To be sure,
critics are a hyperbolic bunch.
If we love a film, we will praise it to the heavens. If we despise one, our expressions will border on the offensive.
That being said, I don’t think what I’m about to say is an exaggeration — Jon Chu’s adaptation of Lin Manuel Miranda’s “In the Heights” is, without question, this year’s most energetic, exuberant, lively film.
Bursting with enthusiasm and life, it’s a movie that, for good or ill, bowls you over, a powerhouse production so determined to impress that its cast pulls out all the stops in every scene.
It also overstays its welcome. While sincere, it restates its message so often and in such an overt manner that it threatens to alienate its audience.
Far too long at two hours and 20 minutes, its repetitious nature begins to grate, so much so that the question “Is this ever going to end?” may cross your mind more than once.
There are multiple storylines, but each deals with the same conflict — how do you stay true to your heritage and culture while trying to succeed in a society that wants you to assimilate?
Usnavi (Anthony Ramos, in a star-making performance) longs to reopen the restaurant his father owned in the Dominican Republic before coming to the U.S., yet feels compelled to stay in the Manhattan neighborhood of Washington Heights to run the family bodega.
Then there’s Vanessa (Melissa Barrera), who longs to take the fashion world by storm and move downtown to prove she belongs among the best.
Meanwhile, Daniela (Daphne
Rubin-Vega) is readying to move her salon to Broadway; conversely, Nina (Leslie Grace) has returned from Berkeley after her first year, having dropped out. She keeps this from her father (Jimmy Smits) and friends, ashamed as they all look to her as the one who will leave and do great things.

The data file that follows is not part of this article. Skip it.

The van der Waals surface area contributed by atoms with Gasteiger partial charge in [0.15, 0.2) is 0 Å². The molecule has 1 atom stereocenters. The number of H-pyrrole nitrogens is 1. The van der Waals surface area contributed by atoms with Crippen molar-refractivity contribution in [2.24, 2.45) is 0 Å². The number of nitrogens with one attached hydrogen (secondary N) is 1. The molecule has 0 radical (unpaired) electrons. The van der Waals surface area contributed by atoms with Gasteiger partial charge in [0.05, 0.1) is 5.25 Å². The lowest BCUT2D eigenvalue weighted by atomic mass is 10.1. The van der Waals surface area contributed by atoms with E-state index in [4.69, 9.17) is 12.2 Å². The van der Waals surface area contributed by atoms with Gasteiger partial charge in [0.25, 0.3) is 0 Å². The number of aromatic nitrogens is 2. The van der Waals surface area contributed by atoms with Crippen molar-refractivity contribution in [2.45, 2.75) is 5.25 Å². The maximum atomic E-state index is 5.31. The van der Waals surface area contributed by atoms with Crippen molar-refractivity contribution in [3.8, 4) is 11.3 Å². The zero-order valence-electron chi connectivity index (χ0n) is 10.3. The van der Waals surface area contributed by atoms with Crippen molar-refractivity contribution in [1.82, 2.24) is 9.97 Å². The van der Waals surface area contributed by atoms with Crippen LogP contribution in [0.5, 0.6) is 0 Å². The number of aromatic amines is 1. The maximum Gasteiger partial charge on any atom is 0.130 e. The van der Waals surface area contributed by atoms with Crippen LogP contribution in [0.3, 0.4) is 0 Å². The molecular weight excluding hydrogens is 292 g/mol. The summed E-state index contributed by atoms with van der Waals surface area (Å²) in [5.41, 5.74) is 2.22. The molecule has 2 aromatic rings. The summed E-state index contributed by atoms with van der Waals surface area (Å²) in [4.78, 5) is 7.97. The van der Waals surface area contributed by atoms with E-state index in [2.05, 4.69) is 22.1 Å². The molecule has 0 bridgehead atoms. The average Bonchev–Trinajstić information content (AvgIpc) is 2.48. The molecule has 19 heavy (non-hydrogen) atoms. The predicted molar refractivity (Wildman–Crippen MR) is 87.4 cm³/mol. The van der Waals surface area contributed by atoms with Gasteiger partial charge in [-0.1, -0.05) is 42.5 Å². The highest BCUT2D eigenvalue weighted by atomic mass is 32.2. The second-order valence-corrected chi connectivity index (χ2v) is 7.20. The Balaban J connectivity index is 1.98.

The story is driven by Miranda’s vibrant music and Chu’s elaborate staging, sequences that are at times simultaneously invigorating and exhausting. The title number that begins the film follows Usnavi about the neighborhood, introducing the key characters and ending at the main intersection, its denizens dancing as far as you can see.
Chu serves notice in this 10-minute tour de force — he and his cast are here to impress, and they succeed more times than not. “96,000” develops into an invigorating Busby Berkley-like extravaganza that unfolds at the neighborhood pool, while “Atencion,” in which the neighborhood’s matriarch “Abuela” (Olga Merediz) reflects on her life, is the definition of a showstopper.
You’ll likely want to stand up and cheer at the end of each of these just because of the sheer physical and emotional effort. For me, it all became a bit much, a party that goes on too long where you end up looking for a polite way to leave. Your mileage may vary.
Be that as it may, ignoring this would be akin to throwing the baby out with the bathwater.
Ultimately, the good outweighs the bad; the likable cast and their exuberance are simply too entertaining to dismiss, their efforts so earnest, only a complete curmudgeon would fail to give them their due.